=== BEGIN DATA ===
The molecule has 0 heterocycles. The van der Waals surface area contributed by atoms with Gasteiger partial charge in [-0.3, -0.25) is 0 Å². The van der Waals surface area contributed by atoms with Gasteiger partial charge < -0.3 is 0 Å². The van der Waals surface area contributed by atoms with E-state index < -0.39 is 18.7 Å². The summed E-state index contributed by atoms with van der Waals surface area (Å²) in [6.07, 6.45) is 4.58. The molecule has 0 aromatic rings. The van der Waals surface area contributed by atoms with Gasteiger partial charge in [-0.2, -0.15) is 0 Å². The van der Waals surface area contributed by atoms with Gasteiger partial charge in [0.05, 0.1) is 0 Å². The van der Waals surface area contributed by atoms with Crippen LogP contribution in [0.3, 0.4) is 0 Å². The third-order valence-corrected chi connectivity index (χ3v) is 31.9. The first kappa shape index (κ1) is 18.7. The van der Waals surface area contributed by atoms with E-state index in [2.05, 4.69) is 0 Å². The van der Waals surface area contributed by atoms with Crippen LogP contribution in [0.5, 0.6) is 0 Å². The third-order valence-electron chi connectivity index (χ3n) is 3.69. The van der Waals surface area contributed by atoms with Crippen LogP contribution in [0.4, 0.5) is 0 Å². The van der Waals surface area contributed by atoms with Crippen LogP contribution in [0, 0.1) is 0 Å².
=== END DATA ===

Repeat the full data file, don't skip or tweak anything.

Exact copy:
The molecule has 0 heterocycles. The van der Waals surface area contributed by atoms with Gasteiger partial charge in [-0.3, -0.25) is 0 Å². The van der Waals surface area contributed by atoms with Gasteiger partial charge < -0.3 is 0 Å². The van der Waals surface area contributed by atoms with E-state index < -0.39 is 18.7 Å². The summed E-state index contributed by atoms with van der Waals surface area (Å²) in [6.07, 6.45) is 4.58. The molecule has 0 aromatic rings. The van der Waals surface area contributed by atoms with Gasteiger partial charge in [-0.2, -0.15) is 0 Å². The van der Waals surface area contributed by atoms with Gasteiger partial charge in [0.05, 0.1) is 0 Å². The van der Waals surface area contributed by atoms with Crippen LogP contribution in [0.3, 0.4) is 0 Å². The third-order valence-corrected chi connectivity index (χ3v) is 31.9. The first kappa shape index (κ1) is 18.7. The van der Waals surface area contributed by atoms with E-state index in [2.05, 4.69) is 0 Å². The van der Waals surface area contributed by atoms with Crippen LogP contribution in [0.5, 0.6) is 0 Å². The third-order valence-electron chi connectivity index (χ3n) is 3.69. The van der Waals surface area contributed by atoms with Crippen LogP contribution in [0.4, 0.5) is 0 Å². The van der Waals surface area contributed by atoms with Crippen LogP contribution in [0, 0.1) is 0 Å².